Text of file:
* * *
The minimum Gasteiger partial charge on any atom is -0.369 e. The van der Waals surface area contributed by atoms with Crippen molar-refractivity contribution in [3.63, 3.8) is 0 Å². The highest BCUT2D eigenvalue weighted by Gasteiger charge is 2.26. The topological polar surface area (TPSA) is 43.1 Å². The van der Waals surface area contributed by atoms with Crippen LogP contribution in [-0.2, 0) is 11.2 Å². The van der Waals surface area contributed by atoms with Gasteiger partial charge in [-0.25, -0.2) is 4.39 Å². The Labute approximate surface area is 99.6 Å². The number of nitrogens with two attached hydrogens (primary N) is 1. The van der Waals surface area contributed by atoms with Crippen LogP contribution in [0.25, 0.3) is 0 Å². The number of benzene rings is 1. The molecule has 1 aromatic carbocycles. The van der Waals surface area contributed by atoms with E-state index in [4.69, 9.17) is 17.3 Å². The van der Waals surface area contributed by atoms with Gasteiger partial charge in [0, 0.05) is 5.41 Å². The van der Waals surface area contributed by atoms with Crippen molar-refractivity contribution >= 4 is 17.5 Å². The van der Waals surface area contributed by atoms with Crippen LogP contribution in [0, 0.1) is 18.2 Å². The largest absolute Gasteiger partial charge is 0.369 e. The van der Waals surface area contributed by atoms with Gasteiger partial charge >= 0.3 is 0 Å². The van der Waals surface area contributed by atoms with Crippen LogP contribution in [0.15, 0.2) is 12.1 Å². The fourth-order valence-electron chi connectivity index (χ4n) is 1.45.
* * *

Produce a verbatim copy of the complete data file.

The minimum Gasteiger partial charge on any atom is -0.369 e. The van der Waals surface area contributed by atoms with Crippen molar-refractivity contribution in [3.63, 3.8) is 0 Å². The highest BCUT2D eigenvalue weighted by Gasteiger charge is 2.26. The topological polar surface area (TPSA) is 43.1 Å². The van der Waals surface area contributed by atoms with Crippen LogP contribution in [-0.2, 0) is 11.2 Å². The van der Waals surface area contributed by atoms with Gasteiger partial charge in [-0.25, -0.2) is 4.39 Å². The Labute approximate surface area is 99.6 Å². The number of nitrogens with two attached hydrogens (primary N) is 1. The van der Waals surface area contributed by atoms with Crippen LogP contribution in [0.25, 0.3) is 0 Å². The number of benzene rings is 1. The molecule has 1 aromatic carbocycles. The van der Waals surface area contributed by atoms with E-state index in [4.69, 9.17) is 17.3 Å². The van der Waals surface area contributed by atoms with Gasteiger partial charge in [0, 0.05) is 5.41 Å². The van der Waals surface area contributed by atoms with Crippen molar-refractivity contribution >= 4 is 17.5 Å². The van der Waals surface area contributed by atoms with Crippen LogP contribution in [0, 0.1) is 18.2 Å². The largest absolute Gasteiger partial charge is 0.369 e. The van der Waals surface area contributed by atoms with Gasteiger partial charge >= 0.3 is 0 Å². The van der Waals surface area contributed by atoms with Crippen LogP contribution in [0.15, 0.2) is 12.1 Å². The fourth-order valence-electron chi connectivity index (χ4n) is 1.45.